The D Class was the Admiralty's first attempt to produce a submarine that could carry out extended patrols away from coastal areas.
They had increased displacement, greater internal space and most importantly, diesel engines driving through twin propellers. They were also the first boats to be fitted with wireless transmitters.
The innovative use of saddle tanks to hold the main ballast water externally provided additional inboard space, although the larger engines, and an additional torpedo tube aft and enlarged compliment, probably left little for improved habitability. With their enlarged bridge structure, these boats had a profile that became that of the conventional submarine. The D Class submarines were considered to be so innovative, that D1 was built in the utmost secrecy in a securely guarded building shed. Launched with equal secrecy, with only departmental heads and a few officers from the cruiser H.M.S. Mercury (3,730 tons), that was currently in Barrow being present. Once moved to the fitting out berth, she was once again screened from inquisitive eyes.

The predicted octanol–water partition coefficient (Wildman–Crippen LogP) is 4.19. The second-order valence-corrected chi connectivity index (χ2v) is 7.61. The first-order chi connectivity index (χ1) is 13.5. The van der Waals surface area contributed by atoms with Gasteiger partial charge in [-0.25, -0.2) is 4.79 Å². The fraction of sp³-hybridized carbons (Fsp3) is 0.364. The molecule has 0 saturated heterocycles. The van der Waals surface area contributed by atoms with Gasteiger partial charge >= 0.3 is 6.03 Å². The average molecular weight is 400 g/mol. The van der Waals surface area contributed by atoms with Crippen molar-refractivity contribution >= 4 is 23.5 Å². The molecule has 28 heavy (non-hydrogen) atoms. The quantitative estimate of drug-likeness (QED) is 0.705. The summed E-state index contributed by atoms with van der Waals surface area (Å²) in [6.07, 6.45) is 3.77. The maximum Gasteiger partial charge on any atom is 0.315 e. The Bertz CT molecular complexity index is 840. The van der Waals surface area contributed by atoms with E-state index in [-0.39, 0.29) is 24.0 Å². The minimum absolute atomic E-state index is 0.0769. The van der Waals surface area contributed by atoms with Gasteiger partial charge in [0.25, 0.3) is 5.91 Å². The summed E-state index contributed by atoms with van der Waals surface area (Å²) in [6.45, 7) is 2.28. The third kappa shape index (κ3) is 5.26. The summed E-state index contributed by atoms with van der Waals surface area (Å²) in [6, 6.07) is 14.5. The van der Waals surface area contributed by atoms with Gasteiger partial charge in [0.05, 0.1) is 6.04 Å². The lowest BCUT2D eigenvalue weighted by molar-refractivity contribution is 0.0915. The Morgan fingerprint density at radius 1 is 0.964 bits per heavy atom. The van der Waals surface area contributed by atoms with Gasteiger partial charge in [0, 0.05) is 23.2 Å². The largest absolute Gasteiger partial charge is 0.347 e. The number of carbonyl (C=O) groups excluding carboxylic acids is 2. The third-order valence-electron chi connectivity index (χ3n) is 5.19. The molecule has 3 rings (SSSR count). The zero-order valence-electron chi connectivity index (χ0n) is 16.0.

A successful and relatively reliable class of submarine, the D class worked very hard during WWI, patrolling the North Sea and the Heligoland Bight, and protecting the cross channel troopships.
During the war, four boats D2, D3, D5, and D6 were lost, whilst D4, D7, and D8 were Paid Off in July 1919.
D7 was almost sunk in error by HMS Pelican on 10 February 1918.